We hope we’re doing our little part of this, in our own little corner of the twitterverse. Until next time, kids…
Lastly, a quick but very important note from Jonathan Goya and Beth Hellen that I was absolutely guilty of: avoid using karyotype (e.g. XX or XY) when discussing men or women. This automatically assumes sex, and negates a person’s right to self-identify their gender. Therefore, please instead use M, F or alternative. And please keep these critical hints coming!
The next Journal Club will be next week! We will post a paper on Monday 9/29 to review on Friday 10/3 at 11am EST. Have one we should read? Let us know! Since we just did one on gender, let’s have a new diversity topic for the next one – any and all welcome.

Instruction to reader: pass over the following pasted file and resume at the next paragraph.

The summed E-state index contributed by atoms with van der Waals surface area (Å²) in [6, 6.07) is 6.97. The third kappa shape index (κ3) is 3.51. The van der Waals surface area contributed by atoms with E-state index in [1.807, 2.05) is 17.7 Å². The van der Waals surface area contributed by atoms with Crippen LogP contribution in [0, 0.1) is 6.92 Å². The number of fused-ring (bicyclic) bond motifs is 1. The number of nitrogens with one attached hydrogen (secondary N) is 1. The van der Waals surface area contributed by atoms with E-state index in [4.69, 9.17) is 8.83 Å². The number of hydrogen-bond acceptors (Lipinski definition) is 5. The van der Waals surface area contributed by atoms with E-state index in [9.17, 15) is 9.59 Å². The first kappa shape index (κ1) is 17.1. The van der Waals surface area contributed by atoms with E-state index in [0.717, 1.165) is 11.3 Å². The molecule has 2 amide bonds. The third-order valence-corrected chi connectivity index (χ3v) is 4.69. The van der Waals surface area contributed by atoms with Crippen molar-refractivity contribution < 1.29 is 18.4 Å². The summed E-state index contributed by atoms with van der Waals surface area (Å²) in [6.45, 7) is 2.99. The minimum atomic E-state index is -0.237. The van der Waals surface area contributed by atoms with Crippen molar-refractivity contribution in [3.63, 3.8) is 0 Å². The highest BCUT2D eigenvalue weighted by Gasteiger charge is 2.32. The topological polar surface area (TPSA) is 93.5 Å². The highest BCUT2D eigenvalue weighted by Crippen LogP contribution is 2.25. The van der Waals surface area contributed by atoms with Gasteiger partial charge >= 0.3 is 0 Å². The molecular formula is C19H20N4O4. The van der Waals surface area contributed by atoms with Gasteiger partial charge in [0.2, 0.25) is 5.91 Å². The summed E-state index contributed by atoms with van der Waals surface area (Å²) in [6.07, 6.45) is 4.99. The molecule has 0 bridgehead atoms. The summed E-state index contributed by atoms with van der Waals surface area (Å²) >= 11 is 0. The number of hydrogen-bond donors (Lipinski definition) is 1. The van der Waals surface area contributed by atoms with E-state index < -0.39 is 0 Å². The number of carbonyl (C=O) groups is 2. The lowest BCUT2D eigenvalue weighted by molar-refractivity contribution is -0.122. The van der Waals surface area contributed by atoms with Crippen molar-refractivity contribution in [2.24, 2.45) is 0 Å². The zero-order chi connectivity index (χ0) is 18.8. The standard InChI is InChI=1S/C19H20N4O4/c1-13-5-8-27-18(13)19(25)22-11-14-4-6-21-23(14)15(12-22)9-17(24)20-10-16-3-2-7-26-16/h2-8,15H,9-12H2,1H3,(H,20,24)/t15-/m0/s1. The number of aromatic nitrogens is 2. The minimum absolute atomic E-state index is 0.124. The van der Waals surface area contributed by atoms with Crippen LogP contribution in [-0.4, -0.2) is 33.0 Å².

Thank you to all participants (and give them a follow, they’re awesome!)*
Doctor PMS (@Doctor_PMS) – the one who got us started with one little tweet!
Jonathan Goya (@jkgoya)
Dr. Wrasse (@labroides)
Beth Hellen (@PhdGeek)
biochem belle (@biochembelle)
Ruth Hufbauer (@hufbauer)
Cheng H. Lee (@chenghlee)
Lauren Sakowski (@LaSaks87)
Deborah Overath (@scienceknitster)
Ian Street (@IHStreet)
Storify of the #DiversityJC
… and anyone else who checked in and followed the discussion. Again, we invite any and all participants, as long as you read the article and no trolling, please (although that just means we’ll ignore you. Which is a bummer. For you.)
‘Til next time!
*Let me know if I got any names wrong or you have trouble finding someone!